Kimmel explains that fair value also makes use of the “highest and best use” concept. “It is relatively new to accounting, but it is a concept that has been around for years in the valuation world—that fair value is an asset that is put to the highest and best use,” Kimmel says. Under this standard, an apartment property can be valued as a condominium if it is determined that the condo use will be the highest and best use in the present market, or vice versa.
Pros and cons
RICS’s Glanville argues that it will be advantageous for apartment companies to report their properties under fair value. “A lot of us, especially on the valuation side, feel that [fair value] provides a better picture of what the assets of the corporation are worth and a more transparent picture for investors of that corporation,” says Glanville.
Indeed, NAREIT’s Yungmann affirms that the majority of companies that are already reporting under IFRS have chosen to use fair value rather than historical cost to record real estate holdings because “most feel the fair value standard provides a better indication of the financial strength of the company.” Glanville agrees, illustrating his point with the example of a REIT that may own 30 properties that have been fully depreciated. “There may not be a lot of value on the books, but these [properties] hold a lot of value,” he notes.
But attorney Stuart Saft, chair of Dewey & LeBoeuf’s Global Real Estate Department, observes the disadvantages of valuing at present market value when the market is depressed. In a soft market, the market value of the portfolio goes down. “Companies have been reevaluating their assets based upon [a] possible distressed sale, which makes no sense unless you are having a distressed sale,” he notes.
Saft also points out that the valuation should not necessarily take into account present market value when the market is greatly depressed. “All you need is for one owner to sell at a discount and all the surrounding properties will be in the distressed zone because of comparables,” he says. “The standard should not be what the property can sell for in the distressed market, but what it is likely to sell for six months from now.”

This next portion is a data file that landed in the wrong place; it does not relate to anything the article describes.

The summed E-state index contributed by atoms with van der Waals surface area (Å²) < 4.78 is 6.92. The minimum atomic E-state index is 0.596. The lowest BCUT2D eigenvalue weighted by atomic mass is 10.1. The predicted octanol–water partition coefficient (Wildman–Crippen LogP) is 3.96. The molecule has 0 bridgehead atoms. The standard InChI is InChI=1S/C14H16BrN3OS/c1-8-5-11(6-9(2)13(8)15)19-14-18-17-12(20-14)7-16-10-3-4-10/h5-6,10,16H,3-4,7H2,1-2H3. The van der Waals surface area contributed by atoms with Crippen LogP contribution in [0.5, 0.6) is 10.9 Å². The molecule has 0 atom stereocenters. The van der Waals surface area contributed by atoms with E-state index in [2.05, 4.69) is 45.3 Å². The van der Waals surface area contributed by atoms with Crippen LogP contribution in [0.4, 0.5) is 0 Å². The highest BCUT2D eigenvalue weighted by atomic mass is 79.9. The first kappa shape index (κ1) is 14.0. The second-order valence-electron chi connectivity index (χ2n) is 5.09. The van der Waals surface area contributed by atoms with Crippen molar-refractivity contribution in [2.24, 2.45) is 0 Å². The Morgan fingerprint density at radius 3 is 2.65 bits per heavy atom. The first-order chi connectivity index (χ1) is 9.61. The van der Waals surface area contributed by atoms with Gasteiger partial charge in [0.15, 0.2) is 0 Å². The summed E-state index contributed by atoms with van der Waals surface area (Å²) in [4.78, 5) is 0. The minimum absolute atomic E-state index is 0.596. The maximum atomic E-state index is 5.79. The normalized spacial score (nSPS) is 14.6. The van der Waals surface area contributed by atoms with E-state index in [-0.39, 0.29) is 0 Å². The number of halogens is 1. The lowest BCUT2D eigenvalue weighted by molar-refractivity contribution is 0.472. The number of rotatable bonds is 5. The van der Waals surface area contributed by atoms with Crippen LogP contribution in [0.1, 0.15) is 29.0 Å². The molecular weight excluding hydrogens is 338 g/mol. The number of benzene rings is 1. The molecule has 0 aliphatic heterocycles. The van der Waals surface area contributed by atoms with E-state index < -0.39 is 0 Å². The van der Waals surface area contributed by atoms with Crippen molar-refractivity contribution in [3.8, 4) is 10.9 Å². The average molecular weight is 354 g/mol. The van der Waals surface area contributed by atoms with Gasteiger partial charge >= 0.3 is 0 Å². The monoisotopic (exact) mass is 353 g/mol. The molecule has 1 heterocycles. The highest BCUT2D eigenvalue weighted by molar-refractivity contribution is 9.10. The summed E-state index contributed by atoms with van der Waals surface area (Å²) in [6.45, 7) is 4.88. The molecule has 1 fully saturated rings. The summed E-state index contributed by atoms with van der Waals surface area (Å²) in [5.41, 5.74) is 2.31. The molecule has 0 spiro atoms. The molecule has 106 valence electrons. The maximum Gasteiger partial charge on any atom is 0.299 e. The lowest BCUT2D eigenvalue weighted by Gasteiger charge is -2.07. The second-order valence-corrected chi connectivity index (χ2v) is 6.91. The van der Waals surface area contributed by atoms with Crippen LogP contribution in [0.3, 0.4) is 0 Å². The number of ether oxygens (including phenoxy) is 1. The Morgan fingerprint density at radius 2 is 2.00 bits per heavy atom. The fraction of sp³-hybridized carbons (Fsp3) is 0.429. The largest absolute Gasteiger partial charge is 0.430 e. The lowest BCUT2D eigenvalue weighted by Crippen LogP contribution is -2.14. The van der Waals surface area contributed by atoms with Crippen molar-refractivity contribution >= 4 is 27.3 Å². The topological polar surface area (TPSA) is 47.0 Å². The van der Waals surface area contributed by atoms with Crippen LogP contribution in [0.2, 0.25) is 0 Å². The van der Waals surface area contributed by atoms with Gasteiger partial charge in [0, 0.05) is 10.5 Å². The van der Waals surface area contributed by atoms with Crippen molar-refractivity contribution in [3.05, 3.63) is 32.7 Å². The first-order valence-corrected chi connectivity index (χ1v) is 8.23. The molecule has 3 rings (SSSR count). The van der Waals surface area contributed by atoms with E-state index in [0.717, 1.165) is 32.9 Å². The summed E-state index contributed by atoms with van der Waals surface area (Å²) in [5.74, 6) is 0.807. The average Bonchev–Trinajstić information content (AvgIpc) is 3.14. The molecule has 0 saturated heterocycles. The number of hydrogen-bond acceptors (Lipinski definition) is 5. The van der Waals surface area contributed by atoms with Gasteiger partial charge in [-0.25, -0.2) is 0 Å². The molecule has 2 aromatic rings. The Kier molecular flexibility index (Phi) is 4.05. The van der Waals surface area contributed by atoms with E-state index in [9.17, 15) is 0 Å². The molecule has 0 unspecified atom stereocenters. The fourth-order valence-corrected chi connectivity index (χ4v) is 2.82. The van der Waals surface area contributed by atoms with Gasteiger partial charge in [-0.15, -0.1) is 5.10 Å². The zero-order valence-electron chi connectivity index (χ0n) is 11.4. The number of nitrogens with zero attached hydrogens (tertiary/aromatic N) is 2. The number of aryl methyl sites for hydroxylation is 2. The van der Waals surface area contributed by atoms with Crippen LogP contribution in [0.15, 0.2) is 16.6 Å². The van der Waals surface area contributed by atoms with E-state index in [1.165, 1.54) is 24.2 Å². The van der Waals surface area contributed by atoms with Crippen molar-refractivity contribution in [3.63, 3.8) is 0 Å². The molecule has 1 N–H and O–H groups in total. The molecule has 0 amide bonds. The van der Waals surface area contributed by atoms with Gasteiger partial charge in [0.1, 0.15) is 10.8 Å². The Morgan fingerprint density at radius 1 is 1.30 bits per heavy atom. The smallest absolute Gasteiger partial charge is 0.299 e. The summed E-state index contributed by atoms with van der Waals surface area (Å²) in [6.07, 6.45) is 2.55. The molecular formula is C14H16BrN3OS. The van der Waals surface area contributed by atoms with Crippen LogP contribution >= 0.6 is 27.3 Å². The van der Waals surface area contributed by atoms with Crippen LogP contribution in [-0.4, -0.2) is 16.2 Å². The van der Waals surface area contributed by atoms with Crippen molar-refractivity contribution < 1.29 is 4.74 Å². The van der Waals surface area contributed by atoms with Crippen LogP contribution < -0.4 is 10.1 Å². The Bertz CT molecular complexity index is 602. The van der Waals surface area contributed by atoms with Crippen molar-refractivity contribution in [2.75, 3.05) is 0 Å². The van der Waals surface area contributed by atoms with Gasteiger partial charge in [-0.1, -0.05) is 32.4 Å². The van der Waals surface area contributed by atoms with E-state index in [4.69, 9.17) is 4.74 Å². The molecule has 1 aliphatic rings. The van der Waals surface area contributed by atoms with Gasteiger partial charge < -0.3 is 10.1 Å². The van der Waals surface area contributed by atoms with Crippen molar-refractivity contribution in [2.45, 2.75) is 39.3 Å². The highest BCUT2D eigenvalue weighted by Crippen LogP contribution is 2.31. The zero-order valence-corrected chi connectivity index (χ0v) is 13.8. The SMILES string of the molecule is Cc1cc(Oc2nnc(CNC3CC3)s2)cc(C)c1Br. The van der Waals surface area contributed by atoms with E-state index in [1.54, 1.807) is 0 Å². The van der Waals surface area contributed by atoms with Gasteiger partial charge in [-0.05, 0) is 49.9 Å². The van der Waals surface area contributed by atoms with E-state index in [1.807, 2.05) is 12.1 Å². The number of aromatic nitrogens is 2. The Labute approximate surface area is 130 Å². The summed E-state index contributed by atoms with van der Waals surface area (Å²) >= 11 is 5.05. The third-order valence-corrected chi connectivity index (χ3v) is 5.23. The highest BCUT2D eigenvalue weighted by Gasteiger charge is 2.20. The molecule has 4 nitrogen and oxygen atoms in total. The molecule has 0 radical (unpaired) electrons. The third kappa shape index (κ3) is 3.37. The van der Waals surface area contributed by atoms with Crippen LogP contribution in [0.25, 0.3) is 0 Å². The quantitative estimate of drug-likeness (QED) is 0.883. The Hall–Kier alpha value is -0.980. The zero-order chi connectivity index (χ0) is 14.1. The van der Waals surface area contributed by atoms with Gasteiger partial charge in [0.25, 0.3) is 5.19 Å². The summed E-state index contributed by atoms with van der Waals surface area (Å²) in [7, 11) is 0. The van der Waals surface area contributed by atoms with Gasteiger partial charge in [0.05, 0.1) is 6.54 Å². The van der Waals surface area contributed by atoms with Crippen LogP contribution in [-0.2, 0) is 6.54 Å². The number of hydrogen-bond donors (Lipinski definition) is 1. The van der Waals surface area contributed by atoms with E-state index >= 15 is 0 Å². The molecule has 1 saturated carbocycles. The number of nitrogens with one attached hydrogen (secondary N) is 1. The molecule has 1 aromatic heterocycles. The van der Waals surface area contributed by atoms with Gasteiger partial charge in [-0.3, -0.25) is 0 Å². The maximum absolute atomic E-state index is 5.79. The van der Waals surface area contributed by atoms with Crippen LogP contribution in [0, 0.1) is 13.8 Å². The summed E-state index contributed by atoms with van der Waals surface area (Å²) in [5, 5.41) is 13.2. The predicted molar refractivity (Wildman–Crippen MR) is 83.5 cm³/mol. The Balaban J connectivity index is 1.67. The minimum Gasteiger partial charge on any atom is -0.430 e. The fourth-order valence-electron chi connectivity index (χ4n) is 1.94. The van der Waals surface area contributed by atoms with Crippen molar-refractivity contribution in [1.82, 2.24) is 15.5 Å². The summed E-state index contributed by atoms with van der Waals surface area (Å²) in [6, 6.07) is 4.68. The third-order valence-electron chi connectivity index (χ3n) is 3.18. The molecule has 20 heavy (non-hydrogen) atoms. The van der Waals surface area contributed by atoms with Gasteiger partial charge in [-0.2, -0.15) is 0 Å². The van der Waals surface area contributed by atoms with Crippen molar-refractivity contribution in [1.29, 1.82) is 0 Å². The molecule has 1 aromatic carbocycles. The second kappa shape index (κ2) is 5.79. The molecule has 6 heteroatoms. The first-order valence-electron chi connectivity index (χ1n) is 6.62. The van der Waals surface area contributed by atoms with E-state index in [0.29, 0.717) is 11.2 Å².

Conversely, in a hot market, there will be other kinds of distortions. Unlike lenders who have to comply with FAS 157, real estate companies can value their portfolio upwards as the market improves. This, however, can contribute to another bubble when lenders begin to lend against the higher income or valuations of the company. “There are problems at both extremes of real estate markets,” says Saft.
Glanville suggests that it is a function of the appraiser’s skill to avoid allowing market distortions to influence the valuation. The appraiser’s job is to ensure that the valuation is not influenced by the depressed market or distressed sales. For example, the appraiser has to talk to both buyers and sellers to ask if the sale was distressed, and to not use distressed sales in calculation of the fair value.
NAREIT’s Yungmann says that U.S. REITs are generally not transitioning yet to IFRS, as the SEC has said that any requirement to use IFRS would not be effective until 2015. “There is a while to go,” he adds. Companies that are transitioning from GAAP to IFRS may have to incur additional costs, not only in conducting frequent appraisals, for example, but also in updating their computer systems and training their staff in the new standards.
As to the question of how often valuations need to be performed, Ernst & Young’s Wolfe says that, in practice, European companies that comply with IFRS divide their portfolios into thirds, so that properties are appraised once every three years. In between the appraisals, in-house trending or modeling is performed to ascertain changes in value. “What is important is that the valuation represents the market’s view of fair value, using available real estate market information,” Wolfe explains.
Yungmann acknowledges that companies that have qualms about using fair value say that it will require more work, cost more in terms of in-house staff or valuation consultants, and make the companies’ incomes more volatile as “any increase or decrease in values of the assets must be reported.”
Dennis Steen, CFO at the multifamily REIT Camden, says his company is waiting to see whether IFRS will be mandated by SEC. He says it is unlikely the “fair value” will change the way investors already view the REIT, as many analysts already calculate the net asset value of REITs, which equates to the market-based value of their assets. Steen says that he foresees the biggest additional costs of the fair value valuation standard will lie in the additional appraisals needed and increased staffing needs. The question remains whether these will be performed by third-party appraisers or whether the auditors will sign off on internal valuations.
Whether or not SEC will require public companies to adhere to IFRS, Yungmann warns REITs to be aware that major accounting changes are coming down the pike. The U.S.’s FASB and the IASB are both working on converging some major accounting standards, in the areas of leasing accounting, financial statement presentations and revenue recognition, says Yungmann. If IFRS passes for U.S. REITs, these convergences will be superceded by IFRS. However, if IFRS does not pass, these convergences will nevertheless bring changes to existing accounting practices.
To comment on this feature, email Keat Foong at email@example.com.